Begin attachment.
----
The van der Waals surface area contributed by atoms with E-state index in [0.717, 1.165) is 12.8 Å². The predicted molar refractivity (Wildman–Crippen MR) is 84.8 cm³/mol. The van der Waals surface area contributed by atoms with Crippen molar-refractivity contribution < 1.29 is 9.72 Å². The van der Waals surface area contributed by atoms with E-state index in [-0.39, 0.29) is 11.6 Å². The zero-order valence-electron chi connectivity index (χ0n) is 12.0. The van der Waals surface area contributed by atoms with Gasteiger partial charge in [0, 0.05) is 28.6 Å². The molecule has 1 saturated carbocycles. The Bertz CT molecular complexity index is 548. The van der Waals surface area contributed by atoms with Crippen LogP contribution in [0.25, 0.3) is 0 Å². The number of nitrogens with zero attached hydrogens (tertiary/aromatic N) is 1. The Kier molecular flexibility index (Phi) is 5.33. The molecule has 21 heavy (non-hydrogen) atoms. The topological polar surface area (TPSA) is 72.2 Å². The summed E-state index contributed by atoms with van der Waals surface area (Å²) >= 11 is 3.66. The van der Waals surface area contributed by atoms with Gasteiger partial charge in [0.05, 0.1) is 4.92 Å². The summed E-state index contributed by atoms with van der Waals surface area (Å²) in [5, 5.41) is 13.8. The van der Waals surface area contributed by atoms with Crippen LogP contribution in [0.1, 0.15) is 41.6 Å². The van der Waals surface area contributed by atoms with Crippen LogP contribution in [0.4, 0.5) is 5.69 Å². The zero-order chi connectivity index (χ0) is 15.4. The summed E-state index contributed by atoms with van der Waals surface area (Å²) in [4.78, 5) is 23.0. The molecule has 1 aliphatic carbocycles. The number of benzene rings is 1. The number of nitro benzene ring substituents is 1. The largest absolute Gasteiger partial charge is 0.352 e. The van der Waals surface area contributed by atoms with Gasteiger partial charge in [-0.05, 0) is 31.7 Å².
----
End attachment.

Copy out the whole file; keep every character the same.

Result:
The van der Waals surface area contributed by atoms with E-state index in [0.717, 1.165) is 12.8 Å². The predicted molar refractivity (Wildman–Crippen MR) is 84.8 cm³/mol. The van der Waals surface area contributed by atoms with Crippen molar-refractivity contribution < 1.29 is 9.72 Å². The van der Waals surface area contributed by atoms with E-state index in [-0.39, 0.29) is 11.6 Å². The zero-order valence-electron chi connectivity index (χ0n) is 12.0. The van der Waals surface area contributed by atoms with Gasteiger partial charge in [0, 0.05) is 28.6 Å². The molecule has 1 saturated carbocycles. The Bertz CT molecular complexity index is 548. The van der Waals surface area contributed by atoms with Crippen LogP contribution in [0.25, 0.3) is 0 Å². The number of nitrogens with zero attached hydrogens (tertiary/aromatic N) is 1. The Kier molecular flexibility index (Phi) is 5.33. The molecule has 21 heavy (non-hydrogen) atoms. The topological polar surface area (TPSA) is 72.2 Å². The summed E-state index contributed by atoms with van der Waals surface area (Å²) >= 11 is 3.66. The van der Waals surface area contributed by atoms with Gasteiger partial charge in [0.05, 0.1) is 4.92 Å². The summed E-state index contributed by atoms with van der Waals surface area (Å²) in [5, 5.41) is 13.8. The van der Waals surface area contributed by atoms with Crippen LogP contribution in [0.1, 0.15) is 41.6 Å². The van der Waals surface area contributed by atoms with Crippen LogP contribution in [0.4, 0.5) is 5.69 Å². The zero-order chi connectivity index (χ0) is 15.4. The summed E-state index contributed by atoms with van der Waals surface area (Å²) in [4.78, 5) is 23.0. The molecule has 1 aliphatic carbocycles. The number of benzene rings is 1. The number of nitro benzene ring substituents is 1. The largest absolute Gasteiger partial charge is 0.352 e. The van der Waals surface area contributed by atoms with Gasteiger partial charge in [-0.05, 0) is 31.7 Å².